Conclusion: The Optide-Hunter LIMS system is designed and built to track the processes of engineering, producing, and prioritizing protein therapeutic candidates. It can be easily adapted and extended for use in small or large research laboratories where multidisciplinary scientists are collaborating to engineer compounds for potential therapeutic or protein science applications. Exploration of open-source Optide-Hunter can help any bioinformatics scientist adapt, extend, and deploy an equivalent system tailored to each laboratory’s workflow.

Keywords: laboratory information management system, therapeutic protein, HPLC/UPLC peak classification, protein engineering, LabKey software

Background

Following significant advancements in biologics and biopharmaceuticals, protein-based therapeutics has surpassed 10 percent of the entire pharmaceutical market and is expected to be an even larger proportion of the market in the future.[1] Peptide and protein drugs target a wide variety of therapeutic areas such as cancer, inflammation, endocrine disorders, infectious diseases, and more.[2] In the development of peptide and protein therapeutics, protein engineering is an essential part of achieving the desired therapeutic properties in terms of target specificity, stability, pharmacokinetics, pharmacodynamics, etc. Protein engineering is not limited to amino acid sequence alteration. Conjugation with small molecule (dye or drug) can be used to produce antibody drug conjugates (ADCs) or peptide-drug conjugates (PDCs).[3]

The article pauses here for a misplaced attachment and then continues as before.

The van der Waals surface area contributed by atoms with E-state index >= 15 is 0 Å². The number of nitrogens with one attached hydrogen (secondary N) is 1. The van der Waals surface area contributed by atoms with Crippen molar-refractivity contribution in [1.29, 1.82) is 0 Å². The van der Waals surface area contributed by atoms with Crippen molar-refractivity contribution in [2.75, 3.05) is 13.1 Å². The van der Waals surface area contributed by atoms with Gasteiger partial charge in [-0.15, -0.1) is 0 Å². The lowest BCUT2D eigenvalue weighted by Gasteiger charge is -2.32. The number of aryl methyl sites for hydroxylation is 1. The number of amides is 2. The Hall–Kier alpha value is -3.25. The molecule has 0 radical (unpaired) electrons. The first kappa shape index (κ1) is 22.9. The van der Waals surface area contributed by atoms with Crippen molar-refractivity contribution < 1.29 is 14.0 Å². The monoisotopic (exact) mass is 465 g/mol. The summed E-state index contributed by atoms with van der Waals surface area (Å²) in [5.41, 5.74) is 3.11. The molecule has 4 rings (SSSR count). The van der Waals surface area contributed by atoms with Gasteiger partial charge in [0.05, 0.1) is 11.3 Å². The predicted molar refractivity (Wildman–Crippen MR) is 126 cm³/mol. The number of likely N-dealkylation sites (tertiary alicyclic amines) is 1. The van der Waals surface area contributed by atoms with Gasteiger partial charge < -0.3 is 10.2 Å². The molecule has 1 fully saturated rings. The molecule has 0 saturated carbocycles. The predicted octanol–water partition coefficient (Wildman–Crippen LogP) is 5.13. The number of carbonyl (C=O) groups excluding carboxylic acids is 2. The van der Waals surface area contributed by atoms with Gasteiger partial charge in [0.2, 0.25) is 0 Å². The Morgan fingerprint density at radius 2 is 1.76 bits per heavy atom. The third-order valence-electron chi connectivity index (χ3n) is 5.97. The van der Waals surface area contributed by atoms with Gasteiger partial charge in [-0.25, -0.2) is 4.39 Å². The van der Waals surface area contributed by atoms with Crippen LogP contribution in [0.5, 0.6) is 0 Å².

Tracking conjugations and other modification steps while manufacturing and producing therapeutic proteins is challenging because it involves many more processing steps than the small-molecule, high-throughput design equivalent. These steps can be complex, and it is crucial that the process steps are captured for repeatability, whether the engineered protein production is being performed in a good manufacturing practice (GMP) or good laboratory practice (GLP) research lab, pre-clinical lab, or in an academic lab. It is also important to keep track of protein generation lineage for retrieval of data with related sequences, especially in high-throughput engineering processes. Frequently, it is beneficial to search previously engineered proteins that possess sequence similarity. As an example, our laboratory investigates nature-inspired cystine-dense peptides (CDPs) that originated from spider, snake, grasshopper, and other species. We have made more than a thousand CDPs and characterized them based on their expressability in our mammalian cell expression system.[4] We usually start from natural amino acid sequences (homologues) that are then modified to improve binding, serum half-life, and many other pharmacodynamic or pharmacokinetic properties (e.g., 14C-labelled peptides for autoradiography-based biodistribution or alanine scanning for structure activity relationship). During the sequence engineering, it is desirable to maintain the evolutionary lineage of the candidate CDPs from the natural homologue sequences so as to better inform further mutation or modification strategies.